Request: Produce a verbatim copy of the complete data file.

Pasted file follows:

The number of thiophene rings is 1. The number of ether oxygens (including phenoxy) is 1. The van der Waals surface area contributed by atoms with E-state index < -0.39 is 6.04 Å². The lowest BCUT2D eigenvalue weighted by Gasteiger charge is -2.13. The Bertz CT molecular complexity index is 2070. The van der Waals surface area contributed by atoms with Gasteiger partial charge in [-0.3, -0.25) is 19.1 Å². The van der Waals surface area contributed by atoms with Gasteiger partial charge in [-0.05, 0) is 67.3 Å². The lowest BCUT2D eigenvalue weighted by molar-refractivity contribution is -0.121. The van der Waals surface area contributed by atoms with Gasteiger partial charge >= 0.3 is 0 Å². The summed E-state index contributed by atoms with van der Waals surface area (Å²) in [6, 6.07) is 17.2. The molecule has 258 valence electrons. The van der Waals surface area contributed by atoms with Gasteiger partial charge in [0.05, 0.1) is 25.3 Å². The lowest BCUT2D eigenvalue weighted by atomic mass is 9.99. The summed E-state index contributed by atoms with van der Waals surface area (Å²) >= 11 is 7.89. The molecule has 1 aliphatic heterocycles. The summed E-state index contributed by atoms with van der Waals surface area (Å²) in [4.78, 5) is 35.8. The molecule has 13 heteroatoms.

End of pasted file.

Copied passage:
The number of thiophene rings is 1. The number of ether oxygens (including phenoxy) is 1. The van der Waals surface area contributed by atoms with E-state index < -0.39 is 6.04 Å². The lowest BCUT2D eigenvalue weighted by Gasteiger charge is -2.13. The Bertz CT molecular complexity index is 2070. The van der Waals surface area contributed by atoms with Gasteiger partial charge in [-0.3, -0.25) is 19.1 Å². The van der Waals surface area contributed by atoms with Gasteiger partial charge in [-0.05, 0) is 67.3 Å². The lowest BCUT2D eigenvalue weighted by molar-refractivity contribution is -0.121. The van der Waals surface area contributed by atoms with Gasteiger partial charge >= 0.3 is 0 Å². The summed E-state index contributed by atoms with van der Waals surface area (Å²) in [6, 6.07) is 17.2. The molecule has 258 valence electrons. The van der Waals surface area contributed by atoms with Gasteiger partial charge in [0.05, 0.1) is 25.3 Å². The lowest BCUT2D eigenvalue weighted by atomic mass is 9.99. The summed E-state index contributed by atoms with van der Waals surface area (Å²) >= 11 is 7.89. The molecule has 1 aliphatic heterocycles. The summed E-state index contributed by atoms with van der Waals surface area (Å²) in [4.78, 5) is 35.8. The molecule has 13 heteroatoms.